It is a rare event that you hire an employee that knows what you expect them to know and does what you expect them to do the first day they begin work. No major corporation hires people and expects them to be ready to begin work the first day on the job.
Although their competitors have similar processes, procedures and products have differences; different computer programs and screens, different invoices, product procurement, warehouse and distribution systems. Whether it is Amazon, Wal-Mart, or Home Depot these corporations realized years ago that in order to get consistent performance from its employees it needed consistent training that would produce consistent results.
What Goes into the Training?
What these corporations have developed are training systems built specifically on the tasks the new employee is hired to do. The training occurs as close to where the work is to be done as possible. Although they depend on supervisors, and other employees to carry out the training, they do not leave it up to the new employee to decide what is to be trained or how the training will occur.
These training programs include:
- Processes and procedures,
- Forms (work orders, invoices, shipping manifest)
- Computer screens, management reports, purchase orders
- Product descriptions
- Product location and flow
- Human resource policies, etc.
- Outcome measures of success
Training insures that the employee learns how this company wants their business conducted and what their role is within the company. They know what successful performance is.
They know and so do you that if we leave the training up to individual employees, without any tools, we get inconsistent results. But, if you provide the trainer (existing employee) material and guidelines, and you require the new employee to document their learning you get consistent training and the results your company needs.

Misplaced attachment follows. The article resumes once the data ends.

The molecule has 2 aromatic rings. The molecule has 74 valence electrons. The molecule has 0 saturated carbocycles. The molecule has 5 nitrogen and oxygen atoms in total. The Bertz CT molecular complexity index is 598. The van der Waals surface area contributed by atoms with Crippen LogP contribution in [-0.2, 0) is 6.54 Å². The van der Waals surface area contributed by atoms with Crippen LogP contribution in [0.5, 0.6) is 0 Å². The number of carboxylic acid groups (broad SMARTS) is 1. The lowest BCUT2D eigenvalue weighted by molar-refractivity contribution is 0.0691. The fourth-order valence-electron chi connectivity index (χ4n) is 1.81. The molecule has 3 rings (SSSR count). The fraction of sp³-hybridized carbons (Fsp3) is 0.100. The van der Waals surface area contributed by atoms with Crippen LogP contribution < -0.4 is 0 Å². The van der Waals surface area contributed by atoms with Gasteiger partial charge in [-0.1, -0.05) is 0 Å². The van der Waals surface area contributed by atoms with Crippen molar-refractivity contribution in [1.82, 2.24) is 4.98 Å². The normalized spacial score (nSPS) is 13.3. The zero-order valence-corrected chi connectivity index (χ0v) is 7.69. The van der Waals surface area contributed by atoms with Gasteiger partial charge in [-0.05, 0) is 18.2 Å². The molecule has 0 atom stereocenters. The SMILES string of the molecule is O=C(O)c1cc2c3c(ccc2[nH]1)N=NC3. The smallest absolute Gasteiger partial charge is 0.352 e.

These training programs take between 40 to 80 hours depending on the job to be performed. In most of our businesses we provide much less than 8 hours of training and it is not well defined or well done. Why? Here are some of
1. It costs too much and it takes too much time.
- How much more time does it take to answer the same questions over and over and to fix the same mistakes that cost you and your customer money and time.
2. We haven’t defined what you want the employee to do.
- Yes, it takes time to standardize and write down process and procedures. But, once it is done you only have to update it as conditions change. Plus, this removes any doubt of what is expected.
3. We don’t know how to develop training material.
- Just observe what is done or what should be done. Write that down in a step by step fashion. It doesn’t have to be perfect the first time.
4. We don’t know how to measure success.
- If you or someone else in the company — that you trust — can do the job well then measure your or their performance. Then you can break this down by day or by hour. Again, getting it set once allows you to change it as conditions change.
We offer very affordable job procedures and training materials that you can easily adapt to your needs. Check them out at www.countsbusinessconsulting.com.
Robert Counts Chad Counts Johnny Logel
Robert Counts, email@example.com; 512-693-6915
Chad Counts, firstname.lastname@example.org; 512-963-4626